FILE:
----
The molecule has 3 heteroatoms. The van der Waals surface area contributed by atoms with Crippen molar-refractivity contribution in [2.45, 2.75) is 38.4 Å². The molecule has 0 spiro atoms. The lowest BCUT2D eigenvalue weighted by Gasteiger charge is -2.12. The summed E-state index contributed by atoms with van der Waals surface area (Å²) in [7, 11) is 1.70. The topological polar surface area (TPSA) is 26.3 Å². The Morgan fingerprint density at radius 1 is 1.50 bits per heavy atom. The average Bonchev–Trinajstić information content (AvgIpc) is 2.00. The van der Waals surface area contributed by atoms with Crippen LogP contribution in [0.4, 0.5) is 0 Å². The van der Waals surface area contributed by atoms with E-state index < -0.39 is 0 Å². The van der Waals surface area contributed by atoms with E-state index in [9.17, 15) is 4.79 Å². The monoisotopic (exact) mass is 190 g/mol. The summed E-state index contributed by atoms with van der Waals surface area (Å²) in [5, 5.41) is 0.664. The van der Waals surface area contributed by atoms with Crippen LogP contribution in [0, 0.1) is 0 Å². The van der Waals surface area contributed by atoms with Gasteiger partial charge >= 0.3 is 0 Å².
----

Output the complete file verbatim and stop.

The molecule has 3 heteroatoms. The van der Waals surface area contributed by atoms with Crippen molar-refractivity contribution in [2.45, 2.75) is 38.4 Å². The molecule has 0 spiro atoms. The lowest BCUT2D eigenvalue weighted by Gasteiger charge is -2.12. The summed E-state index contributed by atoms with van der Waals surface area (Å²) in [7, 11) is 1.70. The topological polar surface area (TPSA) is 26.3 Å². The Morgan fingerprint density at radius 1 is 1.50 bits per heavy atom. The average Bonchev–Trinajstić information content (AvgIpc) is 2.00. The van der Waals surface area contributed by atoms with Crippen LogP contribution in [0.4, 0.5) is 0 Å². The van der Waals surface area contributed by atoms with E-state index < -0.39 is 0 Å². The van der Waals surface area contributed by atoms with E-state index in [9.17, 15) is 4.79 Å². The monoisotopic (exact) mass is 190 g/mol. The summed E-state index contributed by atoms with van der Waals surface area (Å²) in [5, 5.41) is 0.664. The van der Waals surface area contributed by atoms with Crippen LogP contribution in [0, 0.1) is 0 Å². The van der Waals surface area contributed by atoms with Gasteiger partial charge >= 0.3 is 0 Å².